Total Quality Management

January 15, 2010

White-Collar Productivity

Filed under: Quality and Reengineering — Tags: , , , , — Ferhan Syed @ 11:47 am

Productivity of white-collar worker is no less important than that of direct labor or manufacturing employees. Indeed, in terms of numbers and expense, non-production employees outnumber production employees by a wide margin. Yet the problem of measurement  of output is more elusive. Measuring the units assembled per man-hour is not too difficult, but how many reports should an accountant prepare, not to mention the most difficult of all measure–managerial productivity.

Peter Drucker tells us that it is usually the least known, least analyzed, least managed of all factors of productivity. Research has shown that white-collar employees are productive only about 50 percent of the time. The remainder is non-productive time and can be traced to personal delays (15 percent) and improper management (35 percent). Cause of wasted time include:

  1. Poor scheduling
  2. Slack start and quit times
  3. Lack of communication between functions
  4. Information overload
  5. Poor staffing
  6. Inadequate communication of assignments
  7. Unproductive meetings and telephone conversations

Measuring the Service Activity

Although the manufacturing worker (one who physically alters the product) has been measured for decades by time standards, time studies, and work sampling, it is not easy to set standards for the non-manufacturing employee or the service activity. It is unlikely that measurement can be achieved in the same way as is done for the manufacturing worker. Nevertheless, a system can be devised to describe the productivity of an activity at a point in time and then provide a baseline for judging continuous improvement over time. The system is particularly appropriate for multi-plant or multi-divisional companies with similar products or services and for individual companies within an industry.

The basis for a system of measurement starts with the existing functions and activities of the organization. Each activity is a subset of a particular function. For example, the activity of  recruiting is a part of the human resource function, accounts receiveable is a part of the accounting function, and so on. The typical organization may identify a hundred or more activities that can be grouped into ten or more functions.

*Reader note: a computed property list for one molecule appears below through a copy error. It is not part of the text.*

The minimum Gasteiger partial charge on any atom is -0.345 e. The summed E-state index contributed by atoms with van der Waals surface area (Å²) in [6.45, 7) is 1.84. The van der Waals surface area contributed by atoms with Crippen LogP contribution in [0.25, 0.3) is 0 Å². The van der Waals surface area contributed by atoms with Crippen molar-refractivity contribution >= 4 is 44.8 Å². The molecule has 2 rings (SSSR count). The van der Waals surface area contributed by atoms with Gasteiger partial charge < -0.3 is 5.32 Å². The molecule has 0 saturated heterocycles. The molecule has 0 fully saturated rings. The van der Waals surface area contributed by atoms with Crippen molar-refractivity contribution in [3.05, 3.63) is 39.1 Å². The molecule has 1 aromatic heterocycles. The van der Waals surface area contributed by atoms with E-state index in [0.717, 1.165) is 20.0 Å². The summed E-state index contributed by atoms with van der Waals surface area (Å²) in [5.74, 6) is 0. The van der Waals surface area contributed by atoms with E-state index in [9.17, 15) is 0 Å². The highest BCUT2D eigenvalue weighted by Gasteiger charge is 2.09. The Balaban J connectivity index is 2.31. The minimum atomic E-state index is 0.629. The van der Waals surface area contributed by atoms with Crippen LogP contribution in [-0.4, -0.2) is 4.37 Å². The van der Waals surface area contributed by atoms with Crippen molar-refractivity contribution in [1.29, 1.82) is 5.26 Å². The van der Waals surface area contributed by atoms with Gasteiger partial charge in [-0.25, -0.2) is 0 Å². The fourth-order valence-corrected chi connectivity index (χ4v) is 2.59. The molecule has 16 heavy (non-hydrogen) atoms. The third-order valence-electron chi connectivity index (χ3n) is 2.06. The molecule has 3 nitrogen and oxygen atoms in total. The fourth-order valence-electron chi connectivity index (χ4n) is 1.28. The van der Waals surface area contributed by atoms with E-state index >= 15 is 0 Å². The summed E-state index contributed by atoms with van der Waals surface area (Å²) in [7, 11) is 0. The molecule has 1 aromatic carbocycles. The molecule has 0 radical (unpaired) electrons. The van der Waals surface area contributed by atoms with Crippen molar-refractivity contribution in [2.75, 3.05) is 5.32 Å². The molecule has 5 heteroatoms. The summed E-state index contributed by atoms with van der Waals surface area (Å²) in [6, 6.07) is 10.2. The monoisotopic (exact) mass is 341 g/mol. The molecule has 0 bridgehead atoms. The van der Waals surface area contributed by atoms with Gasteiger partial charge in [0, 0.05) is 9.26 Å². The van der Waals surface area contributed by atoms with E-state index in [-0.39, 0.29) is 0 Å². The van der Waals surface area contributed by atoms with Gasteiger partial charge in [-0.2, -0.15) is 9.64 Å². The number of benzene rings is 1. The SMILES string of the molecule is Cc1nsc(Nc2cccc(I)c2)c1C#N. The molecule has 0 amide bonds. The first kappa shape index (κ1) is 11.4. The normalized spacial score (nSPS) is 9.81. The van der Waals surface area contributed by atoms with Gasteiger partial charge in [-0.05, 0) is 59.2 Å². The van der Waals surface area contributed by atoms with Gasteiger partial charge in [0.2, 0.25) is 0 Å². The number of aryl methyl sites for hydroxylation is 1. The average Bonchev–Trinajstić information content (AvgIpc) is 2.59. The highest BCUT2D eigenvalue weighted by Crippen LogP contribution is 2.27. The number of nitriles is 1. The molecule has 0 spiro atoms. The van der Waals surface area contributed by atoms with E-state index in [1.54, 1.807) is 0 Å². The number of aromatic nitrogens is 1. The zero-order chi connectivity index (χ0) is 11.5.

The next step is to identify the output indicators that “drive” the activities or cause work in the activities. In other words, if it were not for the work caused by or resulting from indicators, there would be little need for the activities. If for example, there were no personnel employed, there would be no need for employee relations. If there were no purchasing, there would be no need for vendor invoicing. The resources utilized in the activity of vendor involving are therefore a dependent variable of the purchasing function. In other words, if activities are “input” in the productivity ration of out put to input, then the indicators are the “output.”

Source: Total Quality Management, Second Edition by Joel E.Ross

3 Comments »

  1. I think a further explanation is required about alignment of activities with business objectives. In white collar jobs contribution to the business objective are very significant and we should not ignore the same while deciding on the input of productivity. Also the alignment between activity its contribution in business objectives and reflection in individual performance is the most difficult puzzle to solve.

    Comment by Zulfiqar Ali — February 19, 2010 @ 7:00 pm

  2. Sir,

    It is really wonder full!
    I think this is a good informational stuff!

    Thank you for contribution.

    Comment by Lt. Navi — March 24, 2010 @ 12:01 pm

  3. Although this provides some basic information. I think real case studies shall help.
    Also I think white collar productivity is also relevant to engineering industry.

    Comment by hiten — April 29, 2011 @ 1:00 pm


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